How to configure Linux to Support Multicast IP

Most Linux systems have multicast IP capability turned off by default. In order to use multicast sockets on my Linux system, I had to reconfigure and build my kernel, and then run the following command as root after re-booting:




How to convert images between formats

Use convert to convert the file format of an image. Give the name of the file to convert as the first argument, and the destination file as the second argument. When you convert a file, the original is not altered.




How to verify any e-mail account using shell

Use vrfy to determine whether or not a given email address works. This is useful when you are unsure whether or not you have the right email address for someone. If the address works, vrfy outputs a message indicating that the recipient exists; if the address is not valid, vrfy outputs a message saying that the user is unknown.




How to save files from URLs using shell

To download a single file from the Web, give the URL of the file as an argument to wget.

For example, to download ftp://ftp.neuron.net/pub/spiral/septembr.mp3 to a file, type: $ wget ftp://ftp.neuron.net/pub/spiral/septembr.mp3 RET




How to archive an Entire Web Site

To archive a single Web site, use the `−m' ("mirror") option, which saves files with the exact timestamp of the original, if possible, and sets the "recursive retrieval" option to download everything. To specify the number of retries to use when an error occurs in retrieval, use the `−t' option with a numeric argument−−−`−t3' is usually good for safely retrieving across the net; use `−t0' to specify an infinite number of retries, good for when a network connection is really bad but you really want to archive something, regardless of how long it takes. Finally, use the `−o' with a file name as an argument to write a progress log to the file−−examining it can be useful in the event that something goes wrong during the archiving; once the archival process is complete and you've determined that it was successful, you can delete the log file.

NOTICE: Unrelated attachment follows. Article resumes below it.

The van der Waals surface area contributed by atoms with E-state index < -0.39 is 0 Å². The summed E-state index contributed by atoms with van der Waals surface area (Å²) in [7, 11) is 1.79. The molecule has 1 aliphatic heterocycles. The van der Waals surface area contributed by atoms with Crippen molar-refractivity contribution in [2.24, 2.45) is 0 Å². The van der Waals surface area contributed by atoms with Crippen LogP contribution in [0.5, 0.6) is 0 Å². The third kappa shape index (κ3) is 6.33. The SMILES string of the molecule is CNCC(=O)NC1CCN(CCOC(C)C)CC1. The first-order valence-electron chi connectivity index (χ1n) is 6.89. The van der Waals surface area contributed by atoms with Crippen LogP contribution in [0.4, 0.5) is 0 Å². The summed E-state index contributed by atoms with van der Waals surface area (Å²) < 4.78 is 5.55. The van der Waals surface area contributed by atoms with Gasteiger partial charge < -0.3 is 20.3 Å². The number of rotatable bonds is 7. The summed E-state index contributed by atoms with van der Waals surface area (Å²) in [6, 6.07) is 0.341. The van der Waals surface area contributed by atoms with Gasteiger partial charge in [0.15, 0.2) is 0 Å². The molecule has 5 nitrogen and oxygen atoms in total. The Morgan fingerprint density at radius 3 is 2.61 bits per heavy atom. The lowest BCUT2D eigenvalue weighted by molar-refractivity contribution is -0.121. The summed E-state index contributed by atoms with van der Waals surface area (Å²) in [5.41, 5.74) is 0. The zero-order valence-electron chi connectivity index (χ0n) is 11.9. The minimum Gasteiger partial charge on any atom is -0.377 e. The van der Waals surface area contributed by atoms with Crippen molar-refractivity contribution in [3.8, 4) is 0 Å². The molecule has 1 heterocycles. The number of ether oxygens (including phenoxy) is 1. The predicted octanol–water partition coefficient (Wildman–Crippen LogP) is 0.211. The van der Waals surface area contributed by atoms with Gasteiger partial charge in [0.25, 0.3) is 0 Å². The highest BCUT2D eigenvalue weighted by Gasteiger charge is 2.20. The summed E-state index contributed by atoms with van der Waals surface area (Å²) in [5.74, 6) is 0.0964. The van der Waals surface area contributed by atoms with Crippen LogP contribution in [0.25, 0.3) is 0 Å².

How to use dig

When you know the name of a particular host, and you want to find the IP address that corresponds to it, ping the host in question; this will output the IP address of the host in parenthesis.




Removing a File with a Strange Name

Files with strange characters in their names (like spaces, control characters, beginning hyphens, and so on) pose a problem when you want to remove them. There are a few solutions to this problem.




Write−Protecting a File

If you revoke users' write permissions for a file, they can no longer write to or remove the file. This effectively "write−protects" a file, preventing accidental changes to it. A write−protected file is sometimes called a "read only" file.




How to find files in a directory by modification Time

To find files last modified during a specified time, use find with the `−mtime' or `−mmin' options; the argument you give with `−mtime' specifies the number of 24−hour periods, and with `−mmin' it specifies the number of minutes.




How to find differences between files

Use diff to compare two files and output a difference report (sometimes called a "diff") containing the text that differs between two files. The difference report is formatted so that other tools can use it to make a file identical to the one it was compared with. To compare two files and output a difference report, give their names as arguments to diff.




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